This collection of 12 new and revised essays on child care and children’s services, written by leading child welfare historian Roy Parker, draws on his lifetime of research in this area.
By exploring various topics these essays explain significant political, economic, legal and ideological aspects of this history from the mid-1850s. This unique and lasting review of child care services allows readers to understand how the services for some of society’s most vulnerable children have become what they are, how well they have met and now meet the needs of those children.
The collection provides a high-quality, historical reference resource that will inform and capture the interest of social work and social policy students as well as social and legal historians, political scientists and those involved in administration and government, struggling with the issues of the day.
"This is a book that should be read by every serious researcher, policy maker, manager and senior practitioner in children's services." Research, Policy and Planning
"Highly recommended... enables the reader to engage with the text and its multiple use of statistics in a manner that does not hamper the reader's understanding." Child Care in Practice
"Roy's book is to be commended to anyone who wants to think about child care services, whether they are politicians, professionals or academics to that they may learn from the past and from identifying trends, underlying themes and potential pitfalls, when putting together new approaches." The Therapeutic Care Journal
“This is an incisive, scholarly, and elegantly written book, relevant to the future as to the past. I know no one else who could have written it.” Ian Sinclair, University of York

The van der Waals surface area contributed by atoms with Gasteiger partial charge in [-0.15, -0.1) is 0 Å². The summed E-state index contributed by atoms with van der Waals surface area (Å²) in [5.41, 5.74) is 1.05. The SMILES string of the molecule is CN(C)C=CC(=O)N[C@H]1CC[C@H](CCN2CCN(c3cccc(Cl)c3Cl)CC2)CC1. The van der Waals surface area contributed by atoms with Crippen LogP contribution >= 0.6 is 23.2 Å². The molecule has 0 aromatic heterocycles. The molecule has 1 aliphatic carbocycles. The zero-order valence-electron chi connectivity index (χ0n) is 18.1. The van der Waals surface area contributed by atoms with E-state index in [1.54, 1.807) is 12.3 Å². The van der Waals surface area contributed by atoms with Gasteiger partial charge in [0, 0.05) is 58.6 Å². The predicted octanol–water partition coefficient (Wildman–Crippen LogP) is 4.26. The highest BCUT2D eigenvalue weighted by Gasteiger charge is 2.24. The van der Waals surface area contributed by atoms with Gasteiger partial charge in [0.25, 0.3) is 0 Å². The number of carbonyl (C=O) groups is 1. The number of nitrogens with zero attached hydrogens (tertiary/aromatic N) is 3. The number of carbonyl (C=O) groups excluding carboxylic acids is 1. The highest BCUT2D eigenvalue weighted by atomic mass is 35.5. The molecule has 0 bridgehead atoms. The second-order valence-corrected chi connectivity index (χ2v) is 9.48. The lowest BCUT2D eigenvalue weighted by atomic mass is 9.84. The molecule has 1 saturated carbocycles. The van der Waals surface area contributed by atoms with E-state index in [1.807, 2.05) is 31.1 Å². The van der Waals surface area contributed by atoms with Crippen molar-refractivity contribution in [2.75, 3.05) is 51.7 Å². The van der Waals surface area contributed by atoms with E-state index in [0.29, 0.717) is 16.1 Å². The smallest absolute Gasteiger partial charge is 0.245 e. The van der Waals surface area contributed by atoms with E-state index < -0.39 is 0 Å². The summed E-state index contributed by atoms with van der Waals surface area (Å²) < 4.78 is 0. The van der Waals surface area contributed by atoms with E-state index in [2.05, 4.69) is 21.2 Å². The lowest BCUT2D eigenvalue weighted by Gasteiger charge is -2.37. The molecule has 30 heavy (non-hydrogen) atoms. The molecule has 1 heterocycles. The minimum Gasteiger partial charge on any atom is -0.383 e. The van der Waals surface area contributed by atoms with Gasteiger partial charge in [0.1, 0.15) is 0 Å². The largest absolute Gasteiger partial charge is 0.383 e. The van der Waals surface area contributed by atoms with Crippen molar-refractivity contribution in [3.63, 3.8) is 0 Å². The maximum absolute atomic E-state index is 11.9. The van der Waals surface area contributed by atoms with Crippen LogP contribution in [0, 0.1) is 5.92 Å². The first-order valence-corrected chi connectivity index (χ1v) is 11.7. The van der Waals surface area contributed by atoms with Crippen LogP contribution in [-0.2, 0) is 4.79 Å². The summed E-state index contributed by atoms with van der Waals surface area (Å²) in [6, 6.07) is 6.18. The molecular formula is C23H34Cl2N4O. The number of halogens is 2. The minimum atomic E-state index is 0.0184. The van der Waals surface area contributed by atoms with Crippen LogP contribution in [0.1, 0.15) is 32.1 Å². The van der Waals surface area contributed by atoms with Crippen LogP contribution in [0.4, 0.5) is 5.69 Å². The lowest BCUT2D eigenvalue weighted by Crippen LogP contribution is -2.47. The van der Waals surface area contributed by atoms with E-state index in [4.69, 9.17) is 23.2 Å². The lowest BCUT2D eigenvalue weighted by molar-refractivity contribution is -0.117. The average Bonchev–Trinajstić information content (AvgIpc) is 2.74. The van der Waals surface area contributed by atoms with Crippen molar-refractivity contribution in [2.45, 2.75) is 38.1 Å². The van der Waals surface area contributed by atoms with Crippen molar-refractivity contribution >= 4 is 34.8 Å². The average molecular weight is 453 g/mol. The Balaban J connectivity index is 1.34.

“In this unique historical overview, Roy Parker brings life-long scholarship to an analysis of the changing problems facing disadvantaged children in Britain. Continuities and discontinuities, conflicts and resolutions are carefully considered in this exceptionally thoughtful and fascinating compendium.” Roger Bullock, Emeritus Professor of Child Welfare Research, University of Bristol, Former Director, Dartington Social Research Unit
Roy Parker is professor emeritus of social policy at the University of Bristol. Formerly he taught at the LSE. He has a longstanding interest in the history and politics of social policy and the plight of disadvantaged children. His last book Uprooted (Policy Press, 2008) traced the history of child emigration to Canada. Before his academic career he worked as a child care officer and in residential care.
Introduction: Patterns of change and continuity;
Residential child care: an historical perspective;
From boarding-out to foster care;
The evolution of landmark legislation;
Getting started with the Children Act 1948: what do we learn?;
Child care in the melting pot in the 1980s;
Trends, transitions and tensions: children’s services since the 1980s;
Reflections on the assessment of outcomes in child care;
The role and function of inquiries;
Evidence, values, judgement and engagement;
Emerging issues: looking ahead.